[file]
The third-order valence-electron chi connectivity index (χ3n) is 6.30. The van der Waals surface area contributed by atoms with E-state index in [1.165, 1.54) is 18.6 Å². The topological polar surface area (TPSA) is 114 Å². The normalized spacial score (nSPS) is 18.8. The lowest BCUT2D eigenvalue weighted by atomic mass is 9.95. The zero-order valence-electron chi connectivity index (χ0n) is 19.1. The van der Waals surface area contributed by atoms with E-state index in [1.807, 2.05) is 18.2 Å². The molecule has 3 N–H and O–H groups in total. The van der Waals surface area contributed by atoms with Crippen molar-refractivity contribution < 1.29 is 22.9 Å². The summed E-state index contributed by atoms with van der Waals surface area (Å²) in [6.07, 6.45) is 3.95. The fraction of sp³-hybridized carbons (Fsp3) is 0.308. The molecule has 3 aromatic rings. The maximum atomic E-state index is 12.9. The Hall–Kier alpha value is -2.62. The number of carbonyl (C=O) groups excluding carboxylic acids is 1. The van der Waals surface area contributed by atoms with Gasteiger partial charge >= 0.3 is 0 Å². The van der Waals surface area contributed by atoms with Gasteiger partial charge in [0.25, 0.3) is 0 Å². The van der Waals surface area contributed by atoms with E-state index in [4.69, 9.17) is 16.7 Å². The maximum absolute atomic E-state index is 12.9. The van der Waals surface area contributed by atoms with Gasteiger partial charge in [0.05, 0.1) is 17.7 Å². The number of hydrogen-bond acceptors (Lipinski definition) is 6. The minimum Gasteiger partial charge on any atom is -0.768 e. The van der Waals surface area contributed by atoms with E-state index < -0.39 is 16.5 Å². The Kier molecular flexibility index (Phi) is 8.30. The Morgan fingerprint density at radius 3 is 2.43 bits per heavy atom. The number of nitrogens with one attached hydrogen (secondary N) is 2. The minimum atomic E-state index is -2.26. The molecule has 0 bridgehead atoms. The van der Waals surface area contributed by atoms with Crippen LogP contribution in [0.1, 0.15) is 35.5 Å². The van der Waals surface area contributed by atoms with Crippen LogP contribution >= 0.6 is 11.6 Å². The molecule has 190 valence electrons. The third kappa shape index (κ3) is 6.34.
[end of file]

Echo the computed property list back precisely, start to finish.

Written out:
The third-order valence-electron chi connectivity index (χ3n) is 6.30. The van der Waals surface area contributed by atoms with E-state index in [1.165, 1.54) is 18.6 Å². The topological polar surface area (TPSA) is 114 Å². The normalized spacial score (nSPS) is 18.8. The lowest BCUT2D eigenvalue weighted by atomic mass is 9.95. The zero-order valence-electron chi connectivity index (χ0n) is 19.1. The van der Waals surface area contributed by atoms with E-state index in [1.807, 2.05) is 18.2 Å². The molecule has 3 N–H and O–H groups in total. The van der Waals surface area contributed by atoms with Crippen molar-refractivity contribution < 1.29 is 22.9 Å². The summed E-state index contributed by atoms with van der Waals surface area (Å²) in [6.07, 6.45) is 3.95. The fraction of sp³-hybridized carbons (Fsp3) is 0.308. The molecule has 3 aromatic rings. The maximum atomic E-state index is 12.9. The Hall–Kier alpha value is -2.62. The number of carbonyl (C=O) groups excluding carboxylic acids is 1. The van der Waals surface area contributed by atoms with Gasteiger partial charge >= 0.3 is 0 Å². The van der Waals surface area contributed by atoms with Gasteiger partial charge in [0.25, 0.3) is 0 Å². The van der Waals surface area contributed by atoms with E-state index in [4.69, 9.17) is 16.7 Å². The maximum absolute atomic E-state index is 12.9. The van der Waals surface area contributed by atoms with Gasteiger partial charge in [0.05, 0.1) is 17.7 Å². The number of hydrogen-bond acceptors (Lipinski definition) is 6. The minimum Gasteiger partial charge on any atom is -0.768 e. The van der Waals surface area contributed by atoms with E-state index < -0.39 is 16.5 Å². The Kier molecular flexibility index (Phi) is 8.30. The Morgan fingerprint density at radius 3 is 2.43 bits per heavy atom. The number of nitrogens with one attached hydrogen (secondary N) is 2. The minimum atomic E-state index is -2.26. The molecule has 0 bridgehead atoms. The van der Waals surface area contributed by atoms with Crippen LogP contribution in [0.1, 0.15) is 35.5 Å². The van der Waals surface area contributed by atoms with Crippen LogP contribution >= 0.6 is 11.6 Å². The molecule has 190 valence electrons. The third kappa shape index (κ3) is 6.34.